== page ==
Why the quest for US superiority is baked into the soul of American politics
Current American foreign policy under the Trump administration has frequently been characterised as new or radical, with criticism often focussing on the assertiveness of American dominance in the world. This concern is based in a fundamental misunderstanding of how US politicians have operated in the past and viewed the country relative to other nations. Imperialism and the quest for US superiority are baked into the soul of American politics and are constant threads that run throughout the nation’s historical narrative. The current posture is not so much a new approach to the world as it is a return to fundamentals. Current US postures and political rhetoric can been seen as echoes of previous eras of US expansion and imperial tendencies. Recognising this will help in understanding the current approach.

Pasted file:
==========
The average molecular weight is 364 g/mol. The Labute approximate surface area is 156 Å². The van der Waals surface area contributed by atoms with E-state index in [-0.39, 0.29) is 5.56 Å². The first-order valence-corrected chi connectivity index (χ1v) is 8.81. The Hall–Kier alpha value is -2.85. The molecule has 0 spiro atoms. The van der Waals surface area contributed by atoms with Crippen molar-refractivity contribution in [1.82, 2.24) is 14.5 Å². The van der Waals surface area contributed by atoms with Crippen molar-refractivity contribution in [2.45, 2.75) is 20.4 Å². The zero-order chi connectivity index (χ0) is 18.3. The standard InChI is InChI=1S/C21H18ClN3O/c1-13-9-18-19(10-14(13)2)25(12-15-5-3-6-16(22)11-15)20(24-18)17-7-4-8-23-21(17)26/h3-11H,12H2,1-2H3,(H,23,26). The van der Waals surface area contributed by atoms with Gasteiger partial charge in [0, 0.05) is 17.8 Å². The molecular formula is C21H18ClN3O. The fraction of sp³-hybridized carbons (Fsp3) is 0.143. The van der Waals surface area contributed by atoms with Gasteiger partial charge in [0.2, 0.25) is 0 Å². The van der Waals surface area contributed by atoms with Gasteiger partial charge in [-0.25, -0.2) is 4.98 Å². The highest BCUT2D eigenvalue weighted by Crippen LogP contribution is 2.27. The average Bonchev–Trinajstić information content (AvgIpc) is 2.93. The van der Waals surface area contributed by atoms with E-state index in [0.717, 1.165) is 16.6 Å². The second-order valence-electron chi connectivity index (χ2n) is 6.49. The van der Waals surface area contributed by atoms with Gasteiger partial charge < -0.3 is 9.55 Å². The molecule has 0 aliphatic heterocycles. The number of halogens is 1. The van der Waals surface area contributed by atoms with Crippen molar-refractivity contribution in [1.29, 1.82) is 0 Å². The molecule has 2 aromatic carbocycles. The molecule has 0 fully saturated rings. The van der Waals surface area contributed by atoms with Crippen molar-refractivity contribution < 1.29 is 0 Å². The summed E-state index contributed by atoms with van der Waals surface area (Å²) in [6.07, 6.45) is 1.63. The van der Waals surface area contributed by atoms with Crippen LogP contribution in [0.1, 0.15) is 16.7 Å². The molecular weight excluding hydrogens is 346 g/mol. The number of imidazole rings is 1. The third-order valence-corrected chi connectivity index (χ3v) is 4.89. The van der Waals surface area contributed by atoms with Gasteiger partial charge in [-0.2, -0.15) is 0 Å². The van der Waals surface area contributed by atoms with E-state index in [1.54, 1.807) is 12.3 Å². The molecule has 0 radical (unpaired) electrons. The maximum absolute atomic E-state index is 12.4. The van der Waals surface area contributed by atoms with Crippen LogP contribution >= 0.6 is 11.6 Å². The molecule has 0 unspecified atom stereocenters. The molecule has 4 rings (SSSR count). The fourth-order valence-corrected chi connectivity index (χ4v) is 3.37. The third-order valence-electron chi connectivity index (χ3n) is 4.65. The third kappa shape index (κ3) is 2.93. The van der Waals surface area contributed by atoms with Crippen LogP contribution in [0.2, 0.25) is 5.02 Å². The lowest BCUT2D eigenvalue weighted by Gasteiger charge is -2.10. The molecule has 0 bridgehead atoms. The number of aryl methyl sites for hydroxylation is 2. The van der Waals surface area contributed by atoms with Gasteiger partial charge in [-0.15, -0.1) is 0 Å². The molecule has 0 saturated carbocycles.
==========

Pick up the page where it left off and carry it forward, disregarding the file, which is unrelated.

The history of US imperialism can largely be divided into four eras. The first was the quest to secure the North American continent. Partly a cause of, and partly born from, the American Revolution, this dream informed much of early American expansion and has current echoes in the rhetoric on borders and security. The second era was the beginning of US confidence and assertiveness in its regional sphere – the Americas more broadly. This was a period where American expansionism came into direct conflict with American racism – both official racist policies and unofficial political attitudes. It is largely characterised by an America that was at once both reclusive and meddling and it casts its long shadow over the current American obsession with keeping out illegal immigrants and dominating regional trade partners. The third era was when the United States fully embraced European-style imperialism and sought to dominate other lands both militarily and politically, waging wars of conquest and repression against native populations overseas and exerting military strength against other nations. This period has very clear parallels in how the US is approaching other nations, both traditional allies and rivals, in an attempt to extract specific concessions. The fourth, and final, era of American imperialism is the softer version experienced by the world after the Second World War. This period was characterised by the United States largely content with cultural and military dominance employed in order to promote states that mirrored its perceived values – effectively democratic and free-market-friendly. Importantly, the seeming failure of this approach to garner material benefits for the United States is what has sparked the current turn in the American approach to the world